</div>
            <div class="col-xs-12 col-sm-4">
                <div data-bind="wfInputValue: { signalName: 'Setpoint 2', unitLabel: true, staticUnitText: 'kg', writeSecure: false, label: 'Sugar', writeToBuffer: true}"></div>              
            </div>
            <div class="col-xs-12 col-sm-4">
                <div data-bind="wfInputValue: { signalName: 'Setpoint 3', unitLabel: true, staticUnitText: 'kg', writeSecure: false, label: 'Salt', writeToBuffer: true}"></div>
            </div>
        </div>
    </div>
    <div class="panel-footer">
        <div class="btn-inline" data-bind="wfBufferButton: { buttonText: 'Write Buffer', iconClass: 'wf wf-check', cssClass: 'btn-success'}"></div>
        <div class="btn-inline" data-bind="wfBufferButton: { buttonText: 'Reset Buffer', iconClass: 'wf wf-arrow-undo', cssClass: 'btn-default', clearBuffer: true}"></div>
    </div>
</div>
    </div>
</div>
  
</div>
Displaying the SCADA signal values
Abstract

Check out how to create a HTML structure using the Bootstrap framework and the panel classes, for the i4SCADA App Template Buffer Writing.

Now that our application can write values to a buffer and apply or reset it, we need to create a control mechanism which shows the actual SCADA signals values for our ingredients. For this, we will create a similar HTML structure as before, using the Bootstrap framework and the panel classes.

  1. Start by adding a line break tag <br /> after the first row div in our view and create a new row and panel structure below it:

    <br />
        
    <div class="row">
        <div class="col-xs-12">
            <div class="panel panel-default">
                <div class="panel-heading">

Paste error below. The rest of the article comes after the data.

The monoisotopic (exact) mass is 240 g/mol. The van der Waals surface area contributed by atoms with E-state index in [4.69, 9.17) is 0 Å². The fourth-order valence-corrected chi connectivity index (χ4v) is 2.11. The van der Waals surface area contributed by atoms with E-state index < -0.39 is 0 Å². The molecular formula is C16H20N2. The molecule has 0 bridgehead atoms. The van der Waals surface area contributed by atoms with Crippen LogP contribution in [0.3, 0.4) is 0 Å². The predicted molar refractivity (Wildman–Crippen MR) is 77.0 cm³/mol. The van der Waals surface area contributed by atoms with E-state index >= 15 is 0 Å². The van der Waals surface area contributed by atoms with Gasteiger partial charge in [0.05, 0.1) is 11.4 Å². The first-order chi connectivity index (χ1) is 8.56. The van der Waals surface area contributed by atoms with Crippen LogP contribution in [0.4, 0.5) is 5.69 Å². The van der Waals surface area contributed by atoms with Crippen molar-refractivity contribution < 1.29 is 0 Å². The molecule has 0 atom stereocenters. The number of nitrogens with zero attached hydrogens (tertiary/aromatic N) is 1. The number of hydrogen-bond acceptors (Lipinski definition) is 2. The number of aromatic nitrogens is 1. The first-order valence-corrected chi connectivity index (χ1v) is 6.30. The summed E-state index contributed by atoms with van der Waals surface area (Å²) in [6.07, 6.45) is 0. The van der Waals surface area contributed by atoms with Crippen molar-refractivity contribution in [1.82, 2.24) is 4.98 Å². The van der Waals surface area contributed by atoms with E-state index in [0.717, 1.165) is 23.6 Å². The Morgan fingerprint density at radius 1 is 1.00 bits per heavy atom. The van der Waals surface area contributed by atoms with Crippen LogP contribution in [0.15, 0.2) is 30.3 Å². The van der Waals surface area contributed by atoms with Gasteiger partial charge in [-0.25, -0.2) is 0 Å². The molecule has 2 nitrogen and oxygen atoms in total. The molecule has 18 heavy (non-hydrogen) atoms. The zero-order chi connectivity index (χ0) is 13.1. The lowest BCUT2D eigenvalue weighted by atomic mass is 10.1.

<h2 class="panel-title">Written Ingredients Quantities</h2>
                </div>
                <div class="panel-body">
                    <div class="row">
                        <div class="col-xs-12 col-sm-4">
                            
                        </div>
                        <div class="col-xs-12 col-sm-4">
                            
                        </div>
                        <div class="col-xs-12 col-sm-4">
                            
                        </div>
                    </div>
                </div>
            </div>
        </div>
    </div>
  2. Inside the three panel body columns, add the wfValueDisplay component, one for each column. These components must display the values written to the SCADA signals used to drive the ingredients quantities in our recipe, so make sure to link each wfValueDisplay component to the right signal (Setpoint 1, Setpoint 2 and Setpoint 3).

    <div data-bind="wfValueDisplay: { signalName: 'Setpoint 1', label: 'Flour', unitLabel: true, staticUnitText: 'kg' }"></div>
    <div data-bind="wfValueDisplay: { signalName: 'Setpoint 2', label: 'Sugar', unitLabel: true, staticUnitText: 'kg' }"></div>
    <div data-bind="wfValueDisplay: { signalName: 'Setpoint 3', label: 'Salt', unitLabel: true, staticUnitText: 'kg' }"></div>

The application is now complete. Before running it, check out the complete code:

<div class="container">
    <header>
        <h1 class="page-header">Buffer Write</h1>
    </header>

    <div class="row">
        <div class="col-sm-12">
            <div class="panel panel-default">
                <div class="panel-heading">
                    <h2 class="panel-title">Buffered Ingredients Quantities </h2>
                </div>
                <div class="panel-body">
                    <div class="row">
                        <div class="col-xs-12 col-sm-4">
                            <div data-bind="wfInputValue: { signalName: 'Setpoint 1', unitLabel: true, staticUnitText: 'kg', writeSecure: false, label: 'Flour', writeToBuffer: true}"></div>